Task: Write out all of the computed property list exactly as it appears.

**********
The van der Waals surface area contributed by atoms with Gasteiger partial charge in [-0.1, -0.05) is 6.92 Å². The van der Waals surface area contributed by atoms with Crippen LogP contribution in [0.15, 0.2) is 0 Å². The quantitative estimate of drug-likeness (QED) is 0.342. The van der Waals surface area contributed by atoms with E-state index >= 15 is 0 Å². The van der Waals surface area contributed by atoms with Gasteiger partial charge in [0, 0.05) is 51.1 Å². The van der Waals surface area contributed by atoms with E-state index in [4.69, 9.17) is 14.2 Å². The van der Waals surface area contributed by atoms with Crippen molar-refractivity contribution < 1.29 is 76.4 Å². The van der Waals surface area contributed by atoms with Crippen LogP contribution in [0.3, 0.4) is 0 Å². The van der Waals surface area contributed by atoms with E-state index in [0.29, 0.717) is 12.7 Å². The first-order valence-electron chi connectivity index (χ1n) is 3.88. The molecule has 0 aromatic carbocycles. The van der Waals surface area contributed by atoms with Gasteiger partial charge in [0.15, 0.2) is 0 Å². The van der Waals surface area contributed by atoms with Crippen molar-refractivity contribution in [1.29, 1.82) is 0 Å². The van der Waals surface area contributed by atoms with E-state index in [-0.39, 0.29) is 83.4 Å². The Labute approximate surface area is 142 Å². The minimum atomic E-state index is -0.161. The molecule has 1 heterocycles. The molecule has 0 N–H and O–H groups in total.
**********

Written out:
The van der Waals surface area contributed by atoms with Gasteiger partial charge in [-0.1, -0.05) is 6.92 Å². The van der Waals surface area contributed by atoms with Crippen LogP contribution in [0.15, 0.2) is 0 Å². The quantitative estimate of drug-likeness (QED) is 0.342. The van der Waals surface area contributed by atoms with E-state index >= 15 is 0 Å². The van der Waals surface area contributed by atoms with Gasteiger partial charge in [0, 0.05) is 51.1 Å². The van der Waals surface area contributed by atoms with E-state index in [4.69, 9.17) is 14.2 Å². The van der Waals surface area contributed by atoms with Crippen molar-refractivity contribution < 1.29 is 76.4 Å². The van der Waals surface area contributed by atoms with Crippen LogP contribution in [0.3, 0.4) is 0 Å². The van der Waals surface area contributed by atoms with E-state index in [0.29, 0.717) is 12.7 Å². The first-order valence-electron chi connectivity index (χ1n) is 3.88. The molecule has 0 aromatic carbocycles. The van der Waals surface area contributed by atoms with Gasteiger partial charge in [0.15, 0.2) is 0 Å². The van der Waals surface area contributed by atoms with Crippen molar-refractivity contribution in [1.29, 1.82) is 0 Å². The van der Waals surface area contributed by atoms with E-state index in [-0.39, 0.29) is 83.4 Å². The Labute approximate surface area is 142 Å². The minimum atomic E-state index is -0.161. The molecule has 1 heterocycles. The molecule has 0 N–H and O–H groups in total.